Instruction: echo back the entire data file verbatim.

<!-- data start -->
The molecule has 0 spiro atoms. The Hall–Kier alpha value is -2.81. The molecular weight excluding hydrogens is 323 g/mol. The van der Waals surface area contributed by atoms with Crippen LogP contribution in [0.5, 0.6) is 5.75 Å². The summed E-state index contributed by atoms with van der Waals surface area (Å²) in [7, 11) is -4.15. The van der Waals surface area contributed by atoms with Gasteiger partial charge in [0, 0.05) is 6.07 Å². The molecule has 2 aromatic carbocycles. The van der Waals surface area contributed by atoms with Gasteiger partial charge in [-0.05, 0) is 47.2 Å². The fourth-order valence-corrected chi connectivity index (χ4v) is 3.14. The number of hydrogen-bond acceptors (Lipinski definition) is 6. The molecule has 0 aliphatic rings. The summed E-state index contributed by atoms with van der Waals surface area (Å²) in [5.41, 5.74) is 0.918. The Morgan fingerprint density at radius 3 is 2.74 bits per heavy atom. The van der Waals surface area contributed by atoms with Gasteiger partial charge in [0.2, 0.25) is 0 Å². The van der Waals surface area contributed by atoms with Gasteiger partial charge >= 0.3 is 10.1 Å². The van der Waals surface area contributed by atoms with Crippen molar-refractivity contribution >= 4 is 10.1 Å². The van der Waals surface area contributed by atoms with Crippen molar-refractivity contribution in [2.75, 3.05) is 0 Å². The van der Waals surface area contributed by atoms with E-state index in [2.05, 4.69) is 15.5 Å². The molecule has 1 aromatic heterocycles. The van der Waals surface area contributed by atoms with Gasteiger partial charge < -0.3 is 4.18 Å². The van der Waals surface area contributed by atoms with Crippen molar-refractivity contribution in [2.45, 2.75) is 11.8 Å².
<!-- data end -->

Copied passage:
The molecule has 0 spiro atoms. The Hall–Kier alpha value is -2.81. The molecular weight excluding hydrogens is 323 g/mol. The van der Waals surface area contributed by atoms with Crippen LogP contribution in [0.5, 0.6) is 5.75 Å². The summed E-state index contributed by atoms with van der Waals surface area (Å²) in [7, 11) is -4.15. The van der Waals surface area contributed by atoms with Gasteiger partial charge in [0, 0.05) is 6.07 Å². The molecule has 2 aromatic carbocycles. The van der Waals surface area contributed by atoms with Gasteiger partial charge in [-0.05, 0) is 47.2 Å². The fourth-order valence-corrected chi connectivity index (χ4v) is 3.14. The number of hydrogen-bond acceptors (Lipinski definition) is 6. The molecule has 0 aliphatic rings. The summed E-state index contributed by atoms with van der Waals surface area (Å²) in [5.41, 5.74) is 0.918. The Morgan fingerprint density at radius 3 is 2.74 bits per heavy atom. The van der Waals surface area contributed by atoms with Gasteiger partial charge in [0.2, 0.25) is 0 Å². The van der Waals surface area contributed by atoms with Gasteiger partial charge >= 0.3 is 10.1 Å². The van der Waals surface area contributed by atoms with Crippen molar-refractivity contribution >= 4 is 10.1 Å². The van der Waals surface area contributed by atoms with Crippen molar-refractivity contribution in [2.75, 3.05) is 0 Å². The van der Waals surface area contributed by atoms with E-state index in [2.05, 4.69) is 15.5 Å². The molecule has 1 aromatic heterocycles. The van der Waals surface area contributed by atoms with Gasteiger partial charge < -0.3 is 4.18 Å². The van der Waals surface area contributed by atoms with Crippen molar-refractivity contribution in [2.45, 2.75) is 11.8 Å².